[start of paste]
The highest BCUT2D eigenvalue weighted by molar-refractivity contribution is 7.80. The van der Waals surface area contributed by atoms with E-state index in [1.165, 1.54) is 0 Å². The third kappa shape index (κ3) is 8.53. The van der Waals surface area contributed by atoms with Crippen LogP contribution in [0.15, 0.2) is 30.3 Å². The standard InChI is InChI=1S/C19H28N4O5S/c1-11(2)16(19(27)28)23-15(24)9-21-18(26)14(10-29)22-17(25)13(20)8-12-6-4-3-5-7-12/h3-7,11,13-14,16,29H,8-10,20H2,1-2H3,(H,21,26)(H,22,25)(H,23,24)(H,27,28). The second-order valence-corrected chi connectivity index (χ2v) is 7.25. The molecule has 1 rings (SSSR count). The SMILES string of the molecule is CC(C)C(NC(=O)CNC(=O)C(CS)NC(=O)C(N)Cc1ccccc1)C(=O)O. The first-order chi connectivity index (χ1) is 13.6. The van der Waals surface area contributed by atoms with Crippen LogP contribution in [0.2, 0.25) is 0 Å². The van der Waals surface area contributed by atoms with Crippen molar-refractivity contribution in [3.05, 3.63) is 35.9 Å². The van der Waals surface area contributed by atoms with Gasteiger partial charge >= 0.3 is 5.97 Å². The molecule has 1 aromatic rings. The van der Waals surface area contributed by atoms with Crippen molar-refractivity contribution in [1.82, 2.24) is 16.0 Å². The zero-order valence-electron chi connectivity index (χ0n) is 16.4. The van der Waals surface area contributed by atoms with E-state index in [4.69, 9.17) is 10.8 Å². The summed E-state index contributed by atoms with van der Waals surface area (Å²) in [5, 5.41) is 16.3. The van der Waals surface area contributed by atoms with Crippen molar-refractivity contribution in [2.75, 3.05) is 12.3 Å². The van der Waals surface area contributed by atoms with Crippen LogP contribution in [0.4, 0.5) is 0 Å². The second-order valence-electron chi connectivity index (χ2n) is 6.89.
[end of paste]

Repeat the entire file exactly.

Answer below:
The highest BCUT2D eigenvalue weighted by molar-refractivity contribution is 7.80. The van der Waals surface area contributed by atoms with E-state index in [1.165, 1.54) is 0 Å². The third kappa shape index (κ3) is 8.53. The van der Waals surface area contributed by atoms with Crippen LogP contribution in [0.15, 0.2) is 30.3 Å². The standard InChI is InChI=1S/C19H28N4O5S/c1-11(2)16(19(27)28)23-15(24)9-21-18(26)14(10-29)22-17(25)13(20)8-12-6-4-3-5-7-12/h3-7,11,13-14,16,29H,8-10,20H2,1-2H3,(H,21,26)(H,22,25)(H,23,24)(H,27,28). The second-order valence-corrected chi connectivity index (χ2v) is 7.25. The molecule has 1 rings (SSSR count). The SMILES string of the molecule is CC(C)C(NC(=O)CNC(=O)C(CS)NC(=O)C(N)Cc1ccccc1)C(=O)O. The first-order chi connectivity index (χ1) is 13.6. The van der Waals surface area contributed by atoms with Crippen LogP contribution in [0.2, 0.25) is 0 Å². The van der Waals surface area contributed by atoms with Crippen molar-refractivity contribution in [3.05, 3.63) is 35.9 Å². The van der Waals surface area contributed by atoms with Gasteiger partial charge >= 0.3 is 5.97 Å². The molecule has 1 aromatic rings. The van der Waals surface area contributed by atoms with Crippen molar-refractivity contribution in [1.82, 2.24) is 16.0 Å². The zero-order valence-electron chi connectivity index (χ0n) is 16.4. The van der Waals surface area contributed by atoms with E-state index in [4.69, 9.17) is 10.8 Å². The summed E-state index contributed by atoms with van der Waals surface area (Å²) in [5, 5.41) is 16.3. The van der Waals surface area contributed by atoms with Crippen molar-refractivity contribution in [2.75, 3.05) is 12.3 Å². The van der Waals surface area contributed by atoms with Crippen LogP contribution in [0.4, 0.5) is 0 Å². The second-order valence-electron chi connectivity index (χ2n) is 6.89.